The Charles County Board of Education voted unanimously Friday to accept a nearly $48 million bid from a Gaithersburg company to build the county's sixth high school -- the North Point High School for Science, Technology and Industry.
The bid from Dustin Construction Inc. of $47,976,000 was the lowest of three bids that were opened Tuesday. At 311,000 square feet, the school will be the largest building in Charles County when completed in 2005, school officials said.
"This is an exciting day," said Charles L. Wineland, assistant superintendent of supporting services.
The school will be located in Waldorf off Berry Road (Route 228) between Davis and Mill Hill roads. Eventually, the 282-acre site also will be home to a new elementary school and a new middle school, as well as a police, fire and rescue station and a library.
North Point High School is scheduled to open to students in August 2005.
The building, designed to accommodate 1,900 students, will offer traditional high school classes as well as vocational programs so that students pursuing both tracks of study will take classes alongside each other.
In a discussion during a special school board meeting called Friday, senior project manager Ed Scott outlined the possibility that the project budget could have a $1.24 million shortfall because of anticipated additional equipment needs, including a wireless technology plan for the building.
Board of Commissioners President Murray D. Levy (D-At Large) attended the meeting and pledged support for the project, even as he warned that economic downturns could threaten state funding or jeopardize the county budget.
"This project is worth those risks," Levy said.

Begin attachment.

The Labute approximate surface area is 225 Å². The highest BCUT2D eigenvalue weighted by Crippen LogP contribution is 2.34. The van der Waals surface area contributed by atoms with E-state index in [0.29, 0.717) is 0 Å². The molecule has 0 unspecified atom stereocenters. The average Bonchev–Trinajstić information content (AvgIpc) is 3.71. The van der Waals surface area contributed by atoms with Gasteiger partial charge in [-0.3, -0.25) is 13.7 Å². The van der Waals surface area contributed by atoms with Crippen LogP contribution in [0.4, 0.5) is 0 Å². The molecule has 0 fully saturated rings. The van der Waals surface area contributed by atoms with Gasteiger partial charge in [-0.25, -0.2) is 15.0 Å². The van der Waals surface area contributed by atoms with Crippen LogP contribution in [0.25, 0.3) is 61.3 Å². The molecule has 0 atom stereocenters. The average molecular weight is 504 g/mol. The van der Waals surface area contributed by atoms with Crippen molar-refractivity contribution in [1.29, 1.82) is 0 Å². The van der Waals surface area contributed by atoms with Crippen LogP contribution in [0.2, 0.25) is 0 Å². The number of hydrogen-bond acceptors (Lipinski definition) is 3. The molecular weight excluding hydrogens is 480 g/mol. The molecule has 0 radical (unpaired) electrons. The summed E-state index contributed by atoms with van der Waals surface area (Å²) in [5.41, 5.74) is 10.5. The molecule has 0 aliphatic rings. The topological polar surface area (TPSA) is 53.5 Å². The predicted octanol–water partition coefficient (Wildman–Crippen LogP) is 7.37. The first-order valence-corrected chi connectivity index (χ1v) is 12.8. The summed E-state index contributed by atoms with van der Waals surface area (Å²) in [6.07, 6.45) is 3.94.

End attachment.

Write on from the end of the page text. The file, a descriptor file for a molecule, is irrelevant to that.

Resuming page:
Earlier in the week, construction issues also were discussed in St. Mary's County. New bids on the contract to renovate Margaret Brent Middle School will be sought in February 2003 after the St. Mary's County Board of Education agreed unanimously to reject five bids that came in well over the $18.5 million projected budget.
Each of the bids was around $21 million, with just $19,000 separating the two lowest bidders, said Chief Administrative Officer J. Bradley Clements. He said the two elements of the project's design that pushed the costs up were lighting features for the roof and a high-tech heating and cooling system.
First opened in 1957, with subsequent additions in the 1970s, the 93,074-square-foot school currently has an open design without walls between classrooms. Students must go outside to reach gym and music classes. The renovation would enclose those facilities in one building and add 30,000 square feet and classrooms with walls.
With the classrooms located on the inside of the building, school officials and the architect looked for a way to allow natural light to shine in through the roof. A sophisticated option of "light scoops" was deemed too expensive.
Officials will likely employ traditional boilers and a chiller in the building. The initial design called for a costly geothermal system that would extract water from the ground for heating and cooling and recirculate it back into the earth after it passed through a pump.